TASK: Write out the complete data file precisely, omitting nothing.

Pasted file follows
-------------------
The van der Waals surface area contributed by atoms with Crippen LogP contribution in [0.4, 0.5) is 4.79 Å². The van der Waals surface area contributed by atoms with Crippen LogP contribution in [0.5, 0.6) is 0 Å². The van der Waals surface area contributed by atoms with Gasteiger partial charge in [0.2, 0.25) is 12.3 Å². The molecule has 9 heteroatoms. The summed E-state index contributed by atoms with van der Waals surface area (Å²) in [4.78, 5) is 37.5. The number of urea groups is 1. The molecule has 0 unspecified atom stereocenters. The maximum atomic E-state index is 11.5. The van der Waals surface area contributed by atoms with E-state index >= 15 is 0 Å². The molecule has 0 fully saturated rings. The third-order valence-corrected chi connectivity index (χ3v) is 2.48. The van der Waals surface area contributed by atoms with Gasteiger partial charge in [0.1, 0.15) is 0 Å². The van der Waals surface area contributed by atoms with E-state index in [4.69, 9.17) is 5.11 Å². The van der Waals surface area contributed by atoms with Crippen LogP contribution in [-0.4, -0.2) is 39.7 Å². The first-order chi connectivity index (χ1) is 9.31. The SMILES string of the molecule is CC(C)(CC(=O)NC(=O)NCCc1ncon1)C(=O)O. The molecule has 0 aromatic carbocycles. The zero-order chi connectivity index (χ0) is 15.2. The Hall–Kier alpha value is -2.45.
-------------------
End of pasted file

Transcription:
The van der Waals surface area contributed by atoms with Crippen LogP contribution in [0.4, 0.5) is 4.79 Å². The van der Waals surface area contributed by atoms with Crippen LogP contribution in [0.5, 0.6) is 0 Å². The van der Waals surface area contributed by atoms with Gasteiger partial charge in [0.2, 0.25) is 12.3 Å². The molecule has 9 heteroatoms. The summed E-state index contributed by atoms with van der Waals surface area (Å²) in [4.78, 5) is 37.5. The number of urea groups is 1. The molecule has 0 unspecified atom stereocenters. The maximum atomic E-state index is 11.5. The van der Waals surface area contributed by atoms with E-state index >= 15 is 0 Å². The molecule has 0 fully saturated rings. The third-order valence-corrected chi connectivity index (χ3v) is 2.48. The van der Waals surface area contributed by atoms with Gasteiger partial charge in [0.1, 0.15) is 0 Å². The van der Waals surface area contributed by atoms with E-state index in [4.69, 9.17) is 5.11 Å². The van der Waals surface area contributed by atoms with Crippen LogP contribution in [-0.4, -0.2) is 39.7 Å². The first-order chi connectivity index (χ1) is 9.31. The SMILES string of the molecule is CC(C)(CC(=O)NC(=O)NCCc1ncon1)C(=O)O. The molecule has 0 aromatic carbocycles. The zero-order chi connectivity index (χ0) is 15.2. The Hall–Kier alpha value is -2.45.